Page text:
location to the animal -- that I have heard reported in Hutchinson 
County." While Hunhoff encourages any producer to check out livestock 
deaths, he said predators are more often the culprit than people.

"This could be the work of wild animals, like wild dogs," he said. 
"We were told by experts several years ago, when we had similar 
questions arise, that you will see biting around the mouth area of 
the animals." The attackers choose the method on purpose, Hunhoff 
said. "The wild dogs or coyotes will bite the animal to make it run 
until it collapses. They usually attack in packs, and they bite at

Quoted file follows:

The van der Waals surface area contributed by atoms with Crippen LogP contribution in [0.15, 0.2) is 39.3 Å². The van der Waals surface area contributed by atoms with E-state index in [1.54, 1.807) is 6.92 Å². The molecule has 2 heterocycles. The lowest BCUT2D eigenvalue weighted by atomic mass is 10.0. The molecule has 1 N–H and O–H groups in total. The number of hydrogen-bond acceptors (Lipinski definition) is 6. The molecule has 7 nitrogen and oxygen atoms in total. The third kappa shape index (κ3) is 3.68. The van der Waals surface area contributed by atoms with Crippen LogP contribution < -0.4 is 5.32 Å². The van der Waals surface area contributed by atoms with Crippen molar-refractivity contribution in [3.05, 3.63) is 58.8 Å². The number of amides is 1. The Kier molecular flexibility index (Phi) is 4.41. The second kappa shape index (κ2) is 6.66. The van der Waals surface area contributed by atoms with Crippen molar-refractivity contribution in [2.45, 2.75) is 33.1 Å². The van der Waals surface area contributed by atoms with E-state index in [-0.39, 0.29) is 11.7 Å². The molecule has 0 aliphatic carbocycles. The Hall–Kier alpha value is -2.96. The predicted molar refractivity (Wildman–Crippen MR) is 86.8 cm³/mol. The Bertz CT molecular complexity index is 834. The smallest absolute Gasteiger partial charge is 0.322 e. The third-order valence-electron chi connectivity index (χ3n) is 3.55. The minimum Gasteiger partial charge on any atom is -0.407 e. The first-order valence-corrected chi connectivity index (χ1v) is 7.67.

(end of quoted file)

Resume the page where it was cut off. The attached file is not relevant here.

the mouth and jaw area so the animal panics and runs until it falls," 
he said. "You will often see the animal cut up around the anal and 
genital areas because that is where the soft tissue is. Then the 
attackers can eat their way into the animals."

The animal's wounds will often appear as if they were done with a 
cutting instrument, Hunhoff said. "While it looks like the animal 
was perfectly cut with a knife, it could also be the work of animals 
with sharp teeth," he said. "You can't tell visually if it was from 
a knife cut." Hunhoff said wild animals -- rather than a cult-like 
mutilation -- are more likely the cause of unusual livestock deaths 
in the area. "I am skeptical of those (mutilation) reports," he said. 
"I think, if a person sits back and watches or uses a camera, he will 
see animals eating on his livestock. I know of some of the incidents